October 27, 2010


It has been cold, rainy and all around miserable since my arrival in le nord. To make matters worse, I packed the entirely wrong set of sweatshirts. It seems somehow, even after living here for 9 months last year, California got the better of my cold weather judgment.

I brought along a teeny tiny black hoodie thinking that black would be a good color to have in France. What I should have realized is that a teeny tiny 5-year-old sweatshirt that is worn to the bone is definitely the opposite of warm. Warmth, rather than color, should have been my top concern, as regardless of how often the French wear black, I would probably freeze to death if I sported mine. It is so thin that if you hold it up to your eyes, you can see through it. Needless to say, it doesn’t even help me stay warm inside the house.

But it’s not all bad news as far as the weather is concerned. The other day, while it was raining chez FBF, I looked out the window to see that a bit of sun had peeked out through the clouds. Upon a more thorough view, I discovered that there was an arc-en-ciel (rainbow). And not just one rainbow, but two rainbows! A DOUBLE RAINBOW! It was pretty magical.

Why it's not so bad living in constant rain.

October 25, 2010

La grève

After a three-month absence, France welcomed me back with a way only France could: strikes. For those of you who don’t know, France is on strike because of legislation to raise the retirement age.

My first full work day at the lycée, I arrived for a class at 10am and was scheduled to stay until 5pm in order to work out my schedule with my head teacher. The morning went over well, and then at 12 I followed my fellow professors into the cantine (cafeteria).

About halfway through lunch (meaning after 45 minutes because this is France), a woman I had yet to meet came up to the English prof I was eating with. Completely ignoring me, she started talking in very fast French.

Assuming it was something not concerning me, I made no effort to follow the conversation. All of a sudden I heard the words “…….il n’y aura pas de trains cet après-midi” (…there wont be any trains running this afternoon).

This caught my attention. I had been oblivious to the strike until that morning, when the train station was over crowded and every single train said “en retard durée indeterminée” (late: duration unknown). It didn’t end up affecting me as I had gotten to the train station plenty early, and managed to get a train to Lens without too much of a delay.

“Excusez-moi? Il n’y aura pas de trains cet après-midi? Pas du tout?” (Excuse me? There wont be any trains this afternoon? None at all?) I asked the stranger.

“Non, ils ont bloqué les voies ferrées. Il n’y aura pas de trains pour Lille pour le reste de la journée” (None. They have blocked off the train tracks so there won’t be any trains to Lille for the rest of the day) she informed me.

I looked at the English teacher, another Lille resident, and I asked her how we were going to get home. Apparently there are quite a few profs who live in Lille and commute by car to the lycée. Unfortunately for me, none of them were leaving when I was supposed to be done with school. I was worried if I would ever be able to get home, when the head teacher said to not worry about it and just skip out early with whichever teacher could take me back to Lille the latest.

The train schedule while the strikes were happening for 10/22/10

Being able to leave work an hour early, as well as catch a car ride back to chez FBF cutting my commute in half, is why I don’t mind so much that everything was closed down last week. It is so very French of them to be on strike, after all.

October 21, 2010

Les Gentlemens

In order to save money, I flew into London Heathrow in lieu of Paris Charles de Gaulle(CDG). I figured either way I’d have to take a train to get to Lille, and if you buy it early enough the Eurostar isn’t too expensive. It’s cheaper than trying to get a flight into Lille directly.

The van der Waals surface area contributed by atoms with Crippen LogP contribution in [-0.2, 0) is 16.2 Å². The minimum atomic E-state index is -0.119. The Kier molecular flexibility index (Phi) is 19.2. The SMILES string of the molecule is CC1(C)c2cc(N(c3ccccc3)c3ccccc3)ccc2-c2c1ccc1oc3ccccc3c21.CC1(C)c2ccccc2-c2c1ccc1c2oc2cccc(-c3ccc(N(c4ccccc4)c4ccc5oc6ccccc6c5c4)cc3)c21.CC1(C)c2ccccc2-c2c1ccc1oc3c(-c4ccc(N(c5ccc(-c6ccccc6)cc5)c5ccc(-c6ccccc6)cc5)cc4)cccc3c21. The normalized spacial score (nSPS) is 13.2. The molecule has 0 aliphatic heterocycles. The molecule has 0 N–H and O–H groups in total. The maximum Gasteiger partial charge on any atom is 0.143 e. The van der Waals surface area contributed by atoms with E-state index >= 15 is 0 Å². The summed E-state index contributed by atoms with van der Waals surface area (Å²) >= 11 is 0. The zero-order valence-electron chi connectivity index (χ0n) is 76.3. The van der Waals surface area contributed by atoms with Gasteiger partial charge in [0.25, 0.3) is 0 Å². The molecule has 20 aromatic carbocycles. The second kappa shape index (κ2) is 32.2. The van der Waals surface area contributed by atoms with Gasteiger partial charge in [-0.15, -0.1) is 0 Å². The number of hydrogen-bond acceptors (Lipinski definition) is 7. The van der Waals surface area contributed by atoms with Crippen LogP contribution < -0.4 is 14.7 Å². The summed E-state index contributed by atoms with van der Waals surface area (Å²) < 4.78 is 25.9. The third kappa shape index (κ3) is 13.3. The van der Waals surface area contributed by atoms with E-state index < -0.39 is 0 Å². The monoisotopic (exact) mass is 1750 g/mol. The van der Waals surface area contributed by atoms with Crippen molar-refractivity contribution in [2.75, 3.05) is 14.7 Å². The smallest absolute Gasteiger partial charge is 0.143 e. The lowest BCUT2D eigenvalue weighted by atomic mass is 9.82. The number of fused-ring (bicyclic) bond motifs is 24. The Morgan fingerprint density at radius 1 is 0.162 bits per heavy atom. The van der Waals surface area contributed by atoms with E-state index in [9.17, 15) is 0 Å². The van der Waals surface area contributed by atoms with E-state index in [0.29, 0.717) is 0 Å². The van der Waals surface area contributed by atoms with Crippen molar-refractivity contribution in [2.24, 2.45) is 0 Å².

The downside of flying into London Heathrow is that the train station is not located directly at the airport like it is at CDG. This means that in order to get from the airport to the train station, one must take two other forms of public transit.

Getting to the Heathrow Express is okay, because it is located in the airport. It is after you get out of the Heathrow Express and are suddenly faced with a bagillion flights of stairs that causes problems.

As I explained in my previous post, I had at least 80 pounds of luggage with me. I am not strong. I exited the Heathrow Express, rolled my suitcases down the platform, and looked up anxiously at the stairs. I was struggling feebly to carry both suitcases at once when a thirty something Englishman offered to help me carry my luggage. I greatly accepted, all the while being afraid of him running off with all my clothes. Luckily, he did no such thing. At the top of the stairs I thanked him, and then continued on my way.

Well as luck would have it, even though I lost mr. niceguy in the crowd, there he was again while I was trying to climb back down the stairs on the other side of the platform onto the underground.

Unfortunately once we were both on the same tube heading towards London, I saw him get off at a stop that wasn’t mine. I knew there would be more stairs ahead of me to get off the tube and up to the Eurostar. Upon reaching the stairs, I thought I was in luck. I saw an elevator. I pushed the button and entered.

I quickly realized that this was an elevator that only goes down. Greatly disappointed, I once again attempted to muster up enough strength to carry 80+pounds up the stairs. This time, just as the first, I was saved by another stranger! It has made me think that if the airlines suddenly got rid of their weight limits on suitcases, I could probably make do with 200 pounds worth of items. If only!

October 19, 2010


Traveling to another country in order to live there for at least 7 months is not an easy feat. Trying to fit everything you want to bring with you in a suitcase is hard enough, but with a limit of one suitcase at 50 lbs, it’s become even harder. I left a lot of my beloved clothes behind in California, not because of a lack of space, but because my suitcase was too heavy.

Another restriction on what you can bring with you for a cross continental move is carry on limits. Most airlines say that you may have only one carry on suitcase and one personal item, such as a purse or briefcase. There is also a weight limit for carry on luggage, even if nobody weighs it (at least not yet). My carry on suitcase was supposed to be only 13 lbs, but after I filled it with all the shoes that made my regular suitcase too heavy, it weighed around 30.